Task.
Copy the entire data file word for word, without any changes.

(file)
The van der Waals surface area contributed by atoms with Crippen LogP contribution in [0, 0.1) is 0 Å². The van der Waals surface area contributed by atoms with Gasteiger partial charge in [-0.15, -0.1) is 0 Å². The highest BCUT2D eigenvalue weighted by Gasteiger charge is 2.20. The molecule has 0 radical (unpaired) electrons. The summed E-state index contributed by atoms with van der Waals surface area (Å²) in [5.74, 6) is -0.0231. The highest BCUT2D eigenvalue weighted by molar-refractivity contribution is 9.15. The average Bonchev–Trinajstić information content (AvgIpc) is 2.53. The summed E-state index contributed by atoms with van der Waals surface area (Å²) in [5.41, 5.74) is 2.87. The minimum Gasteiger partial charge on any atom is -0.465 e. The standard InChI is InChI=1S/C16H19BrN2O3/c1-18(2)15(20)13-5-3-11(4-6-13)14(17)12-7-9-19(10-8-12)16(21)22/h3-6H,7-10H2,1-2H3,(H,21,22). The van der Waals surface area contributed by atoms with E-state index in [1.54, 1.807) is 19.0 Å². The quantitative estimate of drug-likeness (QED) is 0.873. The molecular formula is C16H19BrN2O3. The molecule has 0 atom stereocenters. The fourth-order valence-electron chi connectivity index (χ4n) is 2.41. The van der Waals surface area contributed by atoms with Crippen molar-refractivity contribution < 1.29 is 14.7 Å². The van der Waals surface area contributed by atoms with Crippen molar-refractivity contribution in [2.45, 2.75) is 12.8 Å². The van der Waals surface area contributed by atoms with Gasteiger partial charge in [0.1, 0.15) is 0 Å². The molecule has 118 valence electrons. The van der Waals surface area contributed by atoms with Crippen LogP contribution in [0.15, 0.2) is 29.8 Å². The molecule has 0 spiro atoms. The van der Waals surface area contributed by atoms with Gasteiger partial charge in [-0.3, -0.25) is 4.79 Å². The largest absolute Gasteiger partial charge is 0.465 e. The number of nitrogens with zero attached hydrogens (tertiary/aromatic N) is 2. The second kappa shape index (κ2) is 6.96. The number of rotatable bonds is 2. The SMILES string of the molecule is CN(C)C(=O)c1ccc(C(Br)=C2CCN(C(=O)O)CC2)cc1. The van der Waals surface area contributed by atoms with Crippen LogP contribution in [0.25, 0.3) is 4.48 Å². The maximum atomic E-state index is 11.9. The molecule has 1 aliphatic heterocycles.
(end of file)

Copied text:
The van der Waals surface area contributed by atoms with Crippen LogP contribution in [0, 0.1) is 0 Å². The van der Waals surface area contributed by atoms with Gasteiger partial charge in [-0.15, -0.1) is 0 Å². The highest BCUT2D eigenvalue weighted by Gasteiger charge is 2.20. The molecule has 0 radical (unpaired) electrons. The summed E-state index contributed by atoms with van der Waals surface area (Å²) in [5.74, 6) is -0.0231. The highest BCUT2D eigenvalue weighted by molar-refractivity contribution is 9.15. The average Bonchev–Trinajstić information content (AvgIpc) is 2.53. The summed E-state index contributed by atoms with van der Waals surface area (Å²) in [5.41, 5.74) is 2.87. The minimum Gasteiger partial charge on any atom is -0.465 e. The standard InChI is InChI=1S/C16H19BrN2O3/c1-18(2)15(20)13-5-3-11(4-6-13)14(17)12-7-9-19(10-8-12)16(21)22/h3-6H,7-10H2,1-2H3,(H,21,22). The van der Waals surface area contributed by atoms with E-state index in [1.54, 1.807) is 19.0 Å². The quantitative estimate of drug-likeness (QED) is 0.873. The molecular formula is C16H19BrN2O3. The molecule has 0 atom stereocenters. The fourth-order valence-electron chi connectivity index (χ4n) is 2.41. The van der Waals surface area contributed by atoms with Crippen molar-refractivity contribution < 1.29 is 14.7 Å². The van der Waals surface area contributed by atoms with Crippen molar-refractivity contribution in [2.45, 2.75) is 12.8 Å². The van der Waals surface area contributed by atoms with Gasteiger partial charge in [0.1, 0.15) is 0 Å². The molecule has 118 valence electrons. The van der Waals surface area contributed by atoms with Crippen LogP contribution in [0.15, 0.2) is 29.8 Å². The molecule has 0 spiro atoms. The van der Waals surface area contributed by atoms with Gasteiger partial charge in [-0.3, -0.25) is 4.79 Å². The largest absolute Gasteiger partial charge is 0.465 e. The number of nitrogens with zero attached hydrogens (tertiary/aromatic N) is 2. The second kappa shape index (κ2) is 6.96. The number of rotatable bonds is 2. The SMILES string of the molecule is CN(C)C(=O)c1ccc(C(Br)=C2CCN(C(=O)O)CC2)cc1. The van der Waals surface area contributed by atoms with Crippen LogP contribution in [0.25, 0.3) is 4.48 Å². The maximum atomic E-state index is 11.9. The molecule has 1 aliphatic heterocycles.